Mercedes has opted for a simpler and more streamlined range of model trims here than it did with the A-Class last year; there is no equivalent for the entry-level SE derivative of the lower-roofed A-Class, so the B-Class range kicks off with this B180 Sport test car, priced from a whisker under £27,000.

It looks like a bold strategy, given that the similarly powerful BMW 218i Active Tourer can be had for less than £25,000 and the equivalent Volkswagen Golf SV is cheaper still. Moreover, our sources suggest the B-Class will only enjoy a very marginal advantage over its rivals on residual value. This plainly won’t be a cheap car to own.

B180 Sport expected to hold its value fractionally better than BMW and VW rivals, though the benefit is very slight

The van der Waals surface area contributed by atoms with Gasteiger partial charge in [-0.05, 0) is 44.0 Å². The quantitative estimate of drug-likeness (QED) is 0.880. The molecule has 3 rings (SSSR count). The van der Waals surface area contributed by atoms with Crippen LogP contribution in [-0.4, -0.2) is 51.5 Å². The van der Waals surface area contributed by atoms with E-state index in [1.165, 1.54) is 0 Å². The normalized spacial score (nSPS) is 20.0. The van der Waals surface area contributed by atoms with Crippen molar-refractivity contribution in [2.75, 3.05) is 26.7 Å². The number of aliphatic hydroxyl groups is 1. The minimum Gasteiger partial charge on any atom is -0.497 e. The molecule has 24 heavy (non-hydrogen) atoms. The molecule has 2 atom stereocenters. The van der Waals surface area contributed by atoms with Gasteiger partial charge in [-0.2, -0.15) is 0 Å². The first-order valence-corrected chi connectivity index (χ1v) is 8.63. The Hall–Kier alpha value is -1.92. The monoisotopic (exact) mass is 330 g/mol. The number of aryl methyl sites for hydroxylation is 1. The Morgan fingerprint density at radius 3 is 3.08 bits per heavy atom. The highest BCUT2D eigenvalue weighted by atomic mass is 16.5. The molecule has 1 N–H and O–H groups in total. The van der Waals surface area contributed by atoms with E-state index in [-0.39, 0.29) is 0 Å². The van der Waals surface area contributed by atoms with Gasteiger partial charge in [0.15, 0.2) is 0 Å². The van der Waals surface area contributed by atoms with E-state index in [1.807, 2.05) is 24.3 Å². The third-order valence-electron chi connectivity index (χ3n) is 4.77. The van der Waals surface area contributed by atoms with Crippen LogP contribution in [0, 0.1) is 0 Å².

Still, some of Mercedes’ typically well-supported monthly finance deals ought to make the car more competitive on the pocket than that list price might lead you to expect.

Most B-Class buyers will use one or more of Mercedes’ options packages to boost the equipment level of their cars. They start with the Executive Package (£1395), which upgrades your central infotainment display and includes a few added convenience features – but if you want digital instruments as well, you’ll need to go at least as far as the Premium equipment line (£2259).

As for fuel economy, our test car recorded 51.3mpg at a steady 70mph. That's neither outstanding nor disappointing and matches almost exactly what we would expect a Volkswagen Golf SV equipped with the 1.5-litre TSI Evo engine to return. Those for whom long-distance economy is especially important, however, might want to consider this car’s hatchback sibling; our A200 returned 56.7mpg, thanks to its lighter mass and smaller frontal area.

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